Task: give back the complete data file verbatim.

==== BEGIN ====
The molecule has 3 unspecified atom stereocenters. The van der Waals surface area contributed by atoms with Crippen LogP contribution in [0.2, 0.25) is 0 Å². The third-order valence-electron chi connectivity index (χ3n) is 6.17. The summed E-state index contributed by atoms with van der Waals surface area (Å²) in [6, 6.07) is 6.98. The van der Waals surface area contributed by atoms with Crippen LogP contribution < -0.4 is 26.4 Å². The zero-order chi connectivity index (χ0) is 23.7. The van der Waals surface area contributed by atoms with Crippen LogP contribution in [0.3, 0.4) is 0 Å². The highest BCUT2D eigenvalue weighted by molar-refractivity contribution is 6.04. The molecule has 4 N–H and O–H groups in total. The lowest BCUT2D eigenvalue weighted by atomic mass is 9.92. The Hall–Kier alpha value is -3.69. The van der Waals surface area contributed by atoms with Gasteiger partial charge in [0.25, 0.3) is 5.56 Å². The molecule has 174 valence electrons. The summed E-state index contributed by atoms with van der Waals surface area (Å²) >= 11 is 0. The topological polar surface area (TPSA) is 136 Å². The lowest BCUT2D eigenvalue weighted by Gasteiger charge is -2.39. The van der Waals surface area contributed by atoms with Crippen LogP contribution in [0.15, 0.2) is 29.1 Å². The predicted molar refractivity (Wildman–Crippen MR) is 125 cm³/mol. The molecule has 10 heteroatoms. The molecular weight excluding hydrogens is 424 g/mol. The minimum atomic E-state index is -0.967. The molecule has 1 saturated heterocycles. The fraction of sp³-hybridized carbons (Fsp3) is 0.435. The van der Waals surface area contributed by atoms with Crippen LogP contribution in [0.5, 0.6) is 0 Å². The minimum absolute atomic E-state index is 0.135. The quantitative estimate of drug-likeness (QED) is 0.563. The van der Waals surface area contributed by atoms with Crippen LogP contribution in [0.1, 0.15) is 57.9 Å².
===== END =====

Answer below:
The molecule has 3 unspecified atom stereocenters. The van der Waals surface area contributed by atoms with Crippen LogP contribution in [0.2, 0.25) is 0 Å². The third-order valence-electron chi connectivity index (χ3n) is 6.17. The summed E-state index contributed by atoms with van der Waals surface area (Å²) in [6, 6.07) is 6.98. The van der Waals surface area contributed by atoms with Crippen LogP contribution < -0.4 is 26.4 Å². The zero-order chi connectivity index (χ0) is 23.7. The van der Waals surface area contributed by atoms with Crippen LogP contribution in [0.3, 0.4) is 0 Å². The highest BCUT2D eigenvalue weighted by molar-refractivity contribution is 6.04. The molecule has 4 N–H and O–H groups in total. The lowest BCUT2D eigenvalue weighted by atomic mass is 9.92. The Hall–Kier alpha value is -3.69. The van der Waals surface area contributed by atoms with Gasteiger partial charge in [0.25, 0.3) is 5.56 Å². The molecule has 174 valence electrons. The summed E-state index contributed by atoms with van der Waals surface area (Å²) >= 11 is 0. The topological polar surface area (TPSA) is 136 Å². The lowest BCUT2D eigenvalue weighted by Gasteiger charge is -2.39. The van der Waals surface area contributed by atoms with Crippen LogP contribution in [0.15, 0.2) is 29.1 Å². The predicted molar refractivity (Wildman–Crippen MR) is 125 cm³/mol. The molecule has 10 heteroatoms. The molecular weight excluding hydrogens is 424 g/mol. The minimum atomic E-state index is -0.967. The molecule has 1 saturated heterocycles. The fraction of sp³-hybridized carbons (Fsp3) is 0.435. The van der Waals surface area contributed by atoms with Crippen LogP contribution in [0.5, 0.6) is 0 Å². The minimum absolute atomic E-state index is 0.135. The quantitative estimate of drug-likeness (QED) is 0.563. The van der Waals surface area contributed by atoms with Crippen LogP contribution in [0.1, 0.15) is 57.9 Å².